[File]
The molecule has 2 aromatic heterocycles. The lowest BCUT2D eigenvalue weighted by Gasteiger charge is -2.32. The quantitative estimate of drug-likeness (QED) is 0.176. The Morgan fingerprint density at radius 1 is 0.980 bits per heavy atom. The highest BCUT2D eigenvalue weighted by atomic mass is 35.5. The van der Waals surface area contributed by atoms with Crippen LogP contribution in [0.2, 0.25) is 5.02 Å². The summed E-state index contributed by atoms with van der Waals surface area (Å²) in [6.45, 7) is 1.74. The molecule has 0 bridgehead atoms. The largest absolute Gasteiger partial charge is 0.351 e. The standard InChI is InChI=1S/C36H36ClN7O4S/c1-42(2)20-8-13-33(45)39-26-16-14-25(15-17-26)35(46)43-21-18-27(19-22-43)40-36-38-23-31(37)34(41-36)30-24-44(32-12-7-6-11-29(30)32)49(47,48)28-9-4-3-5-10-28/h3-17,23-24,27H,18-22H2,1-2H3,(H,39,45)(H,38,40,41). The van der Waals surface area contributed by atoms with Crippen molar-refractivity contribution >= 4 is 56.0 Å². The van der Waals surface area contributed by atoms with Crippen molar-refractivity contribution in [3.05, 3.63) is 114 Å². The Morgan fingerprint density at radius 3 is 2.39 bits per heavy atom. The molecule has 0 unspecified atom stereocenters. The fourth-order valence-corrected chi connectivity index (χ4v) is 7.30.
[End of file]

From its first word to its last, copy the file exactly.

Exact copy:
The molecule has 2 aromatic heterocycles. The lowest BCUT2D eigenvalue weighted by Gasteiger charge is -2.32. The quantitative estimate of drug-likeness (QED) is 0.176. The Morgan fingerprint density at radius 1 is 0.980 bits per heavy atom. The highest BCUT2D eigenvalue weighted by atomic mass is 35.5. The van der Waals surface area contributed by atoms with Crippen LogP contribution in [0.2, 0.25) is 5.02 Å². The summed E-state index contributed by atoms with van der Waals surface area (Å²) in [6.45, 7) is 1.74. The molecule has 0 bridgehead atoms. The largest absolute Gasteiger partial charge is 0.351 e. The standard InChI is InChI=1S/C36H36ClN7O4S/c1-42(2)20-8-13-33(45)39-26-16-14-25(15-17-26)35(46)43-21-18-27(19-22-43)40-36-38-23-31(37)34(41-36)30-24-44(32-12-7-6-11-29(30)32)49(47,48)28-9-4-3-5-10-28/h3-17,23-24,27H,18-22H2,1-2H3,(H,39,45)(H,38,40,41). The van der Waals surface area contributed by atoms with Crippen molar-refractivity contribution >= 4 is 56.0 Å². The van der Waals surface area contributed by atoms with Crippen molar-refractivity contribution in [3.05, 3.63) is 114 Å². The Morgan fingerprint density at radius 3 is 2.39 bits per heavy atom. The molecule has 0 unspecified atom stereocenters. The fourth-order valence-corrected chi connectivity index (χ4v) is 7.30.